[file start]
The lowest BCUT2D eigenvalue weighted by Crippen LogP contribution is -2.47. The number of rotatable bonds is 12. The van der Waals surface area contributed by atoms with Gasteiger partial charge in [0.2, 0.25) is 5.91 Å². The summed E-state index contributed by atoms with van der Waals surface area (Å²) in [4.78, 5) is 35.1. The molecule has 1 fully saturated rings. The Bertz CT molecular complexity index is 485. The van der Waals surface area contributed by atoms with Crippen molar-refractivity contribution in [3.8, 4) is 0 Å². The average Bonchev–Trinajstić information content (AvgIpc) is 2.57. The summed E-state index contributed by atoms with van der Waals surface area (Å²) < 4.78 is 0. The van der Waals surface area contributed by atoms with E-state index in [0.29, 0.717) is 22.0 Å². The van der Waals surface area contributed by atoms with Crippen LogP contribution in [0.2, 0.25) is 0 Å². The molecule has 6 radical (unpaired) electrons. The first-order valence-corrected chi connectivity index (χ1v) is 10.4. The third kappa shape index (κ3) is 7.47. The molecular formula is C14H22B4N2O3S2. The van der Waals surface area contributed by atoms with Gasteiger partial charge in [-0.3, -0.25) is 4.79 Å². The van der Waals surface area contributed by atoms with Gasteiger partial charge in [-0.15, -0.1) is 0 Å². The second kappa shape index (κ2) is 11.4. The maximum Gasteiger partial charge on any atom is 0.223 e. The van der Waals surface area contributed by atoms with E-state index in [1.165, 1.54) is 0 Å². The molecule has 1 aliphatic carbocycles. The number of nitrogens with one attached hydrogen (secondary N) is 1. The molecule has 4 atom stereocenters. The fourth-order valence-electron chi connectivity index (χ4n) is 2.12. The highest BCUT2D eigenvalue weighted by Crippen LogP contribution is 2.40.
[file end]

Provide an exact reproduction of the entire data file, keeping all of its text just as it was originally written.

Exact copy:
The lowest BCUT2D eigenvalue weighted by Crippen LogP contribution is -2.47. The number of rotatable bonds is 12. The van der Waals surface area contributed by atoms with Gasteiger partial charge in [0.2, 0.25) is 5.91 Å². The summed E-state index contributed by atoms with van der Waals surface area (Å²) in [4.78, 5) is 35.1. The molecule has 1 fully saturated rings. The Bertz CT molecular complexity index is 485. The van der Waals surface area contributed by atoms with Crippen molar-refractivity contribution in [3.8, 4) is 0 Å². The average Bonchev–Trinajstić information content (AvgIpc) is 2.57. The summed E-state index contributed by atoms with van der Waals surface area (Å²) < 4.78 is 0. The van der Waals surface area contributed by atoms with E-state index in [0.29, 0.717) is 22.0 Å². The van der Waals surface area contributed by atoms with Crippen LogP contribution in [0.2, 0.25) is 0 Å². The molecule has 6 radical (unpaired) electrons. The first-order valence-corrected chi connectivity index (χ1v) is 10.4. The third kappa shape index (κ3) is 7.47. The molecular formula is C14H22B4N2O3S2. The van der Waals surface area contributed by atoms with Gasteiger partial charge in [-0.3, -0.25) is 4.79 Å². The van der Waals surface area contributed by atoms with Gasteiger partial charge in [-0.15, -0.1) is 0 Å². The second kappa shape index (κ2) is 11.4. The maximum Gasteiger partial charge on any atom is 0.223 e. The van der Waals surface area contributed by atoms with E-state index in [1.165, 1.54) is 0 Å². The molecule has 1 aliphatic carbocycles. The number of nitrogens with one attached hydrogen (secondary N) is 1. The molecule has 4 atom stereocenters. The fourth-order valence-electron chi connectivity index (χ4n) is 2.12. The highest BCUT2D eigenvalue weighted by Crippen LogP contribution is 2.40.